Objective: Constituents of grapefruit juice are known to interfere with mammalian cytochrome P450 isozymes such as intestinal CYP3A4 and hepatic CYP2A6, lowering the biotransformation of drugs and increasing their bioavailability. The aim of this study was to investigate whether the presence of naringin is demanded for the inhibition of the coumarin 7-hydroxylase in man or other compounds are responsible for it.
Methods: In cross-over studies, doses of 10 mg coumarin, together with combinations of grapefruit juice, water and naringin, were given orally to one healthy male volunteer, We investigated increasing amounts of grapefruit juice, keeping the volume of liquid constant at 1 L; increasing doses of naringin given in water; increasing amounts of juice, keeping the dose of naringin constant; or increasing doses of naringin, keeping the amount of juice constant. Urine samples were collected up to 24 h after dosing and 7-hydroxycoumarin was quantified fluorimetrically in urine hydrolysates after HPLC separation to determine the excretion rates.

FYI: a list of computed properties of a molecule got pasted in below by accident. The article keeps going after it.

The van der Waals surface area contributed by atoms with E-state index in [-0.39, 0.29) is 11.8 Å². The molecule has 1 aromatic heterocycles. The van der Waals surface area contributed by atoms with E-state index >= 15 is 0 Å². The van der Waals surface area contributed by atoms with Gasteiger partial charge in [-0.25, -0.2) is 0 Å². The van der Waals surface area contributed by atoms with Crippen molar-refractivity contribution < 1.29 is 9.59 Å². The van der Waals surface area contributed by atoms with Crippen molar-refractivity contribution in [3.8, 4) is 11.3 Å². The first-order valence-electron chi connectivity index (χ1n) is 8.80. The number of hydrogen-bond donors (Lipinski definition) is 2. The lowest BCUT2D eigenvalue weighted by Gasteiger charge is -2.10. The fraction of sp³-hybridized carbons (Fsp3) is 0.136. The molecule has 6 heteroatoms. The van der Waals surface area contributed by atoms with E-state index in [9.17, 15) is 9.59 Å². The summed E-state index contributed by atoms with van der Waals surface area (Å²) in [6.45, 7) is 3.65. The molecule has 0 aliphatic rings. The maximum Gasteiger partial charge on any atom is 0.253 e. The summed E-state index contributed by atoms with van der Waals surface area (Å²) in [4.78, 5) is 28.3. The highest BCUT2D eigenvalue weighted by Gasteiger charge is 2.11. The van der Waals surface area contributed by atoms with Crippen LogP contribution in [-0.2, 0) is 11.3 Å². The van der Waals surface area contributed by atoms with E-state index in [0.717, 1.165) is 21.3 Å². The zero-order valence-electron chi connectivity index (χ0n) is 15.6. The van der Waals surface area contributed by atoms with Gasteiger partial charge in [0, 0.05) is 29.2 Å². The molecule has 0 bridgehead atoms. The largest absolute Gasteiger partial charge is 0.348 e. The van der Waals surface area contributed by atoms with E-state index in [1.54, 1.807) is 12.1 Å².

Results: While increasing amounts of grapefruit juice delay the excretion of 7-hydroxycoumarin by 2 h, increasing doses of naringin in water up to twofold (i.e. naringin content of 2 L grapefruit juice) do not cause any alteration in the time course of excretion. Experiments with increasing amounts of juice, keeping the dose of naringin constant, indicate that the inhibitory potency of small amounts of grapefruit juice can be amplified by naringin. The same is true when the ratio between juice constituents and naringin is enhanced up to threefold by adding naringin.
Conclusion: As naringin alone is ineffective, the inhibitory effect of grapefruit juice on the metabolism of coumarin is caused by at least one compound other than naringin. The persistency of the primary inhibitor not identified yet can obviously be modulated by the naring(en)in-system.